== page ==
Home Journal Watch The Impact of a Bicuspid Aortic Valve on Aortic Geometry and Function in Patients with Aortic Coarctation: A Comprehensive CMR Study

The Impact of a Bicuspid Aortic Valve on Aortic Geometry and Function in Patients with Aortic Coarctation: A Comprehensive CMR Study

Congenital Heart Disease
Vol.15, No.2, pp. 117-125, 2020, DOI:10.32604/CHD.2020.011520

Coralie Katharina Dicks, Gerhard-Paul Diller, Kristina Wasmer, Paul C. Helm, Ulrike M. M. Bauer, Helmut Baumgartner, Stefan Orwat, Alicia Jeanette Fischer



Sudden cardiac death is a leading cause of death in patients with congenital heart disease (CHD). Risk stratification for implantable cardioverter defibrillators (ICD) remains difficult due to limited data about use and outcome of device therapy in CHD patients in larger community-based cohorts.

Methods and results

Out of a dataset with more than 50,000 patients registered at the German National Register for Congenital Heart Defects, 109 patients (median age 35.5; IQR 23.75–46.00), 68 (62%) male) with an ICD were identified and were retrospectively analyzed. Although the number of implantations increased steadily throughout the investigated time interval from 2001 to 2015, only 0.2% of the CHD patients in the national register received an ICD. Indication for ICD implantation was secondary prevention in 84 patients (78%) and primary prevention in 24 patients (22%). 23 patients (21%) of the ICD patients received appropriate ICD therapy. 7 patients (6%) received an inappropriate ICD therapy. In 23 patients (21%) device complications were documented with a high number of lead fractures and insulation defects (n = 14, 13%).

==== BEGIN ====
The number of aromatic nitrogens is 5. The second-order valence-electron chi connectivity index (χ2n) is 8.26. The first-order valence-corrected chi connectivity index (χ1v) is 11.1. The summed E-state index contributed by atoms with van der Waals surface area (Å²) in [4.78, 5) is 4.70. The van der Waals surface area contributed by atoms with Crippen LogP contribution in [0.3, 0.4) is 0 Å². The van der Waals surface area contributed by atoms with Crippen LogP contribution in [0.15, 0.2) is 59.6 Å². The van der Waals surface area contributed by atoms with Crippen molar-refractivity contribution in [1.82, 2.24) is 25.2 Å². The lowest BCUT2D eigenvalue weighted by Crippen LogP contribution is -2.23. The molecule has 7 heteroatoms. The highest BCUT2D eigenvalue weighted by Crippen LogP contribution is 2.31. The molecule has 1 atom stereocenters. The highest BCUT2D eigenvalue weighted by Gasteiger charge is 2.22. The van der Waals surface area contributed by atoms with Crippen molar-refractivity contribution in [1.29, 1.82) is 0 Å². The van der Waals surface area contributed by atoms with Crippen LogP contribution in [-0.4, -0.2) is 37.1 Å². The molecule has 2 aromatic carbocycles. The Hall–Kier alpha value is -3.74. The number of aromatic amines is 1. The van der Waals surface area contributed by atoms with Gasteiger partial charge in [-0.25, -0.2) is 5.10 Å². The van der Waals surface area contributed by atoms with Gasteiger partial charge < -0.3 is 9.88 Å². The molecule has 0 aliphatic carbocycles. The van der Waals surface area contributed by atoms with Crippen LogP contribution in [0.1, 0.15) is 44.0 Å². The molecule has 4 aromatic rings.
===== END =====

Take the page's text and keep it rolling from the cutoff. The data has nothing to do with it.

The current study investigates the clinical uptake and use of ICD therapy based on a large national registry for CHD patients. Despite a steady increase in the number of implanted devices, ICD uptake remains relatively low, particularly for primary prevention. The data suggests a potential reluctance in utilization of device therapy in this patient cohort for primary prevention. Selecting patients in whom benefits outweigh the risks associated with lifelong ICD therapy remains challenging.

Full Article


The current study has compared CoA patients with a bicuspid aortic valve (BAV) to those with a tri-leaflet aortic valve regarding LV size and function as well as measures of aortic stiffness [distensibility and pulse wave velocity (PWV)] and aortic geometry. It is generally held that the association of BAV with coarctation portends a worse prognosis for adverse aortic events such as aortic dilatation and dissection. The commonly held notion attributes this risk to aortopathy in BAV. This study seems to debunk that idea, showing that aortic elasticity and distensibility did not differ between BAV and tri-leaflet aortic valve patients with a history of CoA. The study suggests the valve phenotype in CoA patients does not have an impact on LV and aortic function, a position that is at variance with current cardiology guidelines. The risk of aortic dissection increases with increasing aortic diameter, but dissection also occurs in non-dilated aortas. In patients with Marfan syndrome, both aortic diameter and aortic distensibility are independent predictors of progressive aortic dilatation. As such both aortic stiffness and diameter are recommended to be assessed at least annually. The finding in the current study that aortic distensibility in CoA is similar between BAVs and trileaflet aortic valves therefore has an important bearing on risk profiling. It must be noted though that data regarding perioperative characteristics (severity of CoA prior to repair, age at repair, type of repair, etc) is missing from this study.

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